Don’t panic if you believe hay and straw were the same things. You’re not on your own. Many people, including farmers, are often perplexed. Learn how to tell straw from hay in this article.
Straw is a byproduct of the grain harvest that is yellow or golden in color. In other words, it is a wheat waste product. Straw, unlike hay, is not utilized as cattle feed. It is not exceptionally nutritious, particularly dry straw. Straw is from chopping and shaping the hollow stocks left after grain harvesting.
Straw is a light and fluffy material that makes excellent animal bedding. It is also used as mulch, which keeps the soil moist and prevents the top layer from drying out. Straw is also ideal for weed compression and will eventually decompose.
Hay is from legumes. This comprises grasses including Bermuda, fescue, oat, as well as alfalfa, and clover. Depending on the nutritional demands of animals, different varieties of hay can come in handy. Working horses, for example, can eat hay with a high carbohydrate and protein content.
Hay is by collecting plants while they are still alive and cutting the seed before it develops. After that, the hay dries. It’s critical that hay bales don’t have too much moisture in them. If hay gets too wet, it can mold and become unfit for use as animal feed. Many people find that a hay bale with too much moisture within might catch fire.
How To Tell Straw From Hay?
While purchasing, it is essential to understand how to tell straw from hay. If you’re shopping for hay bales, be sure you don’t end up with straw bales instead. Straw and hay are sometimes packed interchangeably, and many garden retailers refer to a bale as straw. While farmers will understand the distinction, many weekend gardeners may not.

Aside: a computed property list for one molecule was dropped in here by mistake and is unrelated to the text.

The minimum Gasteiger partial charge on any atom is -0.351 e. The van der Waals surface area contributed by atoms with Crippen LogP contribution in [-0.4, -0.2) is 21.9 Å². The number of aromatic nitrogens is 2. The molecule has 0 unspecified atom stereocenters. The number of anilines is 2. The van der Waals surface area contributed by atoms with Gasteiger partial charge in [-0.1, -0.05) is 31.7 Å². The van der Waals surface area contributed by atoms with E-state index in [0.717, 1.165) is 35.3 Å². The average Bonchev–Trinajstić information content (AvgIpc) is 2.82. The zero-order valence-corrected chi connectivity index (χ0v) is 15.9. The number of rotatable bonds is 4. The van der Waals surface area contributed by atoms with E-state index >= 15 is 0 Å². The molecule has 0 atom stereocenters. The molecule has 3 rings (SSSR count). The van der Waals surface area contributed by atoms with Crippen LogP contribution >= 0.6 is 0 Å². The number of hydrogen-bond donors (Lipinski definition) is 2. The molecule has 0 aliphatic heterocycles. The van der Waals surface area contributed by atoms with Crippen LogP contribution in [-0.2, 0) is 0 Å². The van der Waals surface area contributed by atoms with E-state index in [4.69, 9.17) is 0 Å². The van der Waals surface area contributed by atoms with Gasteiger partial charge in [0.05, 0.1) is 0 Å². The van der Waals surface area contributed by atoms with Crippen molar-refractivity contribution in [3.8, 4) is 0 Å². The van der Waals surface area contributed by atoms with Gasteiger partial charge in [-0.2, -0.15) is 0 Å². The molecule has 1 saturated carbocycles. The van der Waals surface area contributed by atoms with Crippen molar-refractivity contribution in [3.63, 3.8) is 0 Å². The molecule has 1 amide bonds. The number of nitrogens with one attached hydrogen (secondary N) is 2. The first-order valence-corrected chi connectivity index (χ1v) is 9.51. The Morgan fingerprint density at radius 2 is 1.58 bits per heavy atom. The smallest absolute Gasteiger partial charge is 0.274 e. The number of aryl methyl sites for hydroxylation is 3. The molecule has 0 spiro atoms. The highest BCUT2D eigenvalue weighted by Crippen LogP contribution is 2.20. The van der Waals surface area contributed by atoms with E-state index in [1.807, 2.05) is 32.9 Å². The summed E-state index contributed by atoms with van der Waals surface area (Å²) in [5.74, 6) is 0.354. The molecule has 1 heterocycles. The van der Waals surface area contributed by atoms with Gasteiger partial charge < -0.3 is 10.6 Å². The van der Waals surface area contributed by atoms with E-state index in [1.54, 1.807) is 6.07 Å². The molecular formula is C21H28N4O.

Straw is a discarded resource that is used rather than thrown away, whereas hay is created particularly for its purpose. Furthermore, hay comes in handy for cattle and other livestock food. But straw has a wide range of applications. It is for fodder, although it is also used in thatching, packing, or weaving material.
Straw is drier and coarser than hay, which is why it is frequently more adaptable than hay. Mulch is from hay or straw, yet, straw is preferable for this purpose to hay. The reason for this is because hay is grass; it typically includes seeds that germinate when it comes into touch with soil and water when used as mulch. Because straw seeds are the primary product, they are frequently removed. What’s left is the straw. As a result, seed production isn’t a big problem here.
Thus, this was all about how to differentiate between straw and hay. Broadly, both may seem similar with interchangeability. However, they are different, and these differences have a crucial impact. Whether in agriculture, cattle, or other uses – both have their own unique appearance and usages. Understanding the critical difference helps in making the right choices in agriculture.